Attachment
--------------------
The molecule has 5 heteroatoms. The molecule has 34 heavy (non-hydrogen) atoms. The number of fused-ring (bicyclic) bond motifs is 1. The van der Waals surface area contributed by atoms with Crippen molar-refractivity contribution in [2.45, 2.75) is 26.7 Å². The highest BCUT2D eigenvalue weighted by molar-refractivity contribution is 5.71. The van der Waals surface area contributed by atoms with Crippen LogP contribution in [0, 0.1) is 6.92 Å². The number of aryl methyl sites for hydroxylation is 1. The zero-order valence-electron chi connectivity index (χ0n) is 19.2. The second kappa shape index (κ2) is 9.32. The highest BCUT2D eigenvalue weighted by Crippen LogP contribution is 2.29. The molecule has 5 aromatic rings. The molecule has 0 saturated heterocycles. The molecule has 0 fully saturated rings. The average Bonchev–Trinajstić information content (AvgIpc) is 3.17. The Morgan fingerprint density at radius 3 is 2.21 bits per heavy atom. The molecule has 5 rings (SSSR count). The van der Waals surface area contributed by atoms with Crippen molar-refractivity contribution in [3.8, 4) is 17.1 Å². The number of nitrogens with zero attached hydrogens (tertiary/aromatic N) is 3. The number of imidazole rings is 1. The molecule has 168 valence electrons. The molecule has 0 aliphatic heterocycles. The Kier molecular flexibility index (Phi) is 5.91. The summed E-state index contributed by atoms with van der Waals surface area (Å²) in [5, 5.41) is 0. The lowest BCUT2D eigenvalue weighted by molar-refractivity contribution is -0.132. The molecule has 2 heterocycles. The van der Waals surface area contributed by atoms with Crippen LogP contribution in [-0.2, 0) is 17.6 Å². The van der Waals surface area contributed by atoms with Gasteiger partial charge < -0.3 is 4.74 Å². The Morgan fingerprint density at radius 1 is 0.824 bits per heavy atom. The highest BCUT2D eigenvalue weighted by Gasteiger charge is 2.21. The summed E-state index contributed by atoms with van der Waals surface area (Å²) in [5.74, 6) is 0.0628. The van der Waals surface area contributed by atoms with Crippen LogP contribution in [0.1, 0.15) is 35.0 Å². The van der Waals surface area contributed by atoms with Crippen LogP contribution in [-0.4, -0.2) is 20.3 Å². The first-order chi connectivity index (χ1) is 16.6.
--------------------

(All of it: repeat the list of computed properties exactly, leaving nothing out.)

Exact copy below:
The molecule has 5 heteroatoms. The molecule has 34 heavy (non-hydrogen) atoms. The number of fused-ring (bicyclic) bond motifs is 1. The van der Waals surface area contributed by atoms with Crippen molar-refractivity contribution in [2.45, 2.75) is 26.7 Å². The highest BCUT2D eigenvalue weighted by molar-refractivity contribution is 5.71. The van der Waals surface area contributed by atoms with Crippen LogP contribution in [0, 0.1) is 6.92 Å². The number of aryl methyl sites for hydroxylation is 1. The zero-order valence-electron chi connectivity index (χ0n) is 19.2. The second kappa shape index (κ2) is 9.32. The highest BCUT2D eigenvalue weighted by Crippen LogP contribution is 2.29. The molecule has 5 aromatic rings. The molecule has 0 saturated heterocycles. The molecule has 0 fully saturated rings. The average Bonchev–Trinajstić information content (AvgIpc) is 3.17. The Morgan fingerprint density at radius 3 is 2.21 bits per heavy atom. The molecule has 5 rings (SSSR count). The van der Waals surface area contributed by atoms with Crippen molar-refractivity contribution in [3.8, 4) is 17.1 Å². The number of nitrogens with zero attached hydrogens (tertiary/aromatic N) is 3. The number of imidazole rings is 1. The molecule has 168 valence electrons. The molecule has 0 aliphatic heterocycles. The Kier molecular flexibility index (Phi) is 5.91. The summed E-state index contributed by atoms with van der Waals surface area (Å²) in [5, 5.41) is 0. The lowest BCUT2D eigenvalue weighted by molar-refractivity contribution is -0.132. The molecule has 2 heterocycles. The van der Waals surface area contributed by atoms with Crippen LogP contribution in [-0.2, 0) is 17.6 Å². The van der Waals surface area contributed by atoms with Gasteiger partial charge < -0.3 is 4.74 Å². The Morgan fingerprint density at radius 1 is 0.824 bits per heavy atom. The highest BCUT2D eigenvalue weighted by Gasteiger charge is 2.21. The summed E-state index contributed by atoms with van der Waals surface area (Å²) in [5.74, 6) is 0.0628. The van der Waals surface area contributed by atoms with Crippen LogP contribution in [0.1, 0.15) is 35.0 Å². The van der Waals surface area contributed by atoms with Crippen LogP contribution in [-0.4, -0.2) is 20.3 Å². The first-order chi connectivity index (χ1) is 16.6.